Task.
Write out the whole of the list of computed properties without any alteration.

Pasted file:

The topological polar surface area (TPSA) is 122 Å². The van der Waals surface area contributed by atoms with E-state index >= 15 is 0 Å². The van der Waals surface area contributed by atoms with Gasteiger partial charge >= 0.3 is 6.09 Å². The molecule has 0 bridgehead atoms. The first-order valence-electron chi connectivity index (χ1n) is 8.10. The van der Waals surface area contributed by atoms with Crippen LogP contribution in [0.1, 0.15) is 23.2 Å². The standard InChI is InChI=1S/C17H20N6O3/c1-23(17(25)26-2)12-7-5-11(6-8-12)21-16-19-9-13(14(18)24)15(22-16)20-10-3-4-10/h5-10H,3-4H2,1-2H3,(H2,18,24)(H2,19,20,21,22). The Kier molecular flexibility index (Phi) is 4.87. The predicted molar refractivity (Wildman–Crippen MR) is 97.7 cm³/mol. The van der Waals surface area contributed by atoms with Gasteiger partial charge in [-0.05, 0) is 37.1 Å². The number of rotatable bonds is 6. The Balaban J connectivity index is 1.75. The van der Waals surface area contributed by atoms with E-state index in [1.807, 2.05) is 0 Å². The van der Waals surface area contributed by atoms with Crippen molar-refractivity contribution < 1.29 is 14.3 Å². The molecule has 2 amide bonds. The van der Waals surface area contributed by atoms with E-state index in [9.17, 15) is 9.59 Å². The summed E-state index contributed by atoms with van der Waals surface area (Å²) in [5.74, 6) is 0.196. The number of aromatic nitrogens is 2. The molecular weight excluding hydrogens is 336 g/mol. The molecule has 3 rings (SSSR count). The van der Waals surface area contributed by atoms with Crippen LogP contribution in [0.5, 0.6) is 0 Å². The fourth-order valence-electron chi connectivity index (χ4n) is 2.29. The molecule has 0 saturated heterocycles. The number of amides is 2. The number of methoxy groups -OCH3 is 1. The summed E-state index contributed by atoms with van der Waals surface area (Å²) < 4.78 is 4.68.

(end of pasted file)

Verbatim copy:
The topological polar surface area (TPSA) is 122 Å². The van der Waals surface area contributed by atoms with E-state index >= 15 is 0 Å². The van der Waals surface area contributed by atoms with Gasteiger partial charge >= 0.3 is 6.09 Å². The molecule has 0 bridgehead atoms. The first-order valence-electron chi connectivity index (χ1n) is 8.10. The van der Waals surface area contributed by atoms with Crippen LogP contribution in [0.1, 0.15) is 23.2 Å². The standard InChI is InChI=1S/C17H20N6O3/c1-23(17(25)26-2)12-7-5-11(6-8-12)21-16-19-9-13(14(18)24)15(22-16)20-10-3-4-10/h5-10H,3-4H2,1-2H3,(H2,18,24)(H2,19,20,21,22). The Kier molecular flexibility index (Phi) is 4.87. The predicted molar refractivity (Wildman–Crippen MR) is 97.7 cm³/mol. The van der Waals surface area contributed by atoms with Gasteiger partial charge in [-0.05, 0) is 37.1 Å². The number of rotatable bonds is 6. The Balaban J connectivity index is 1.75. The van der Waals surface area contributed by atoms with E-state index in [1.807, 2.05) is 0 Å². The van der Waals surface area contributed by atoms with Crippen molar-refractivity contribution < 1.29 is 14.3 Å². The molecule has 2 amide bonds. The van der Waals surface area contributed by atoms with E-state index in [9.17, 15) is 9.59 Å². The summed E-state index contributed by atoms with van der Waals surface area (Å²) in [5.74, 6) is 0.196. The number of aromatic nitrogens is 2. The molecular weight excluding hydrogens is 336 g/mol. The molecule has 3 rings (SSSR count). The van der Waals surface area contributed by atoms with Crippen LogP contribution in [0.5, 0.6) is 0 Å². The fourth-order valence-electron chi connectivity index (χ4n) is 2.29. The molecule has 0 saturated heterocycles. The number of amides is 2. The number of methoxy groups -OCH3 is 1. The summed E-state index contributed by atoms with van der Waals surface area (Å²) < 4.78 is 4.68.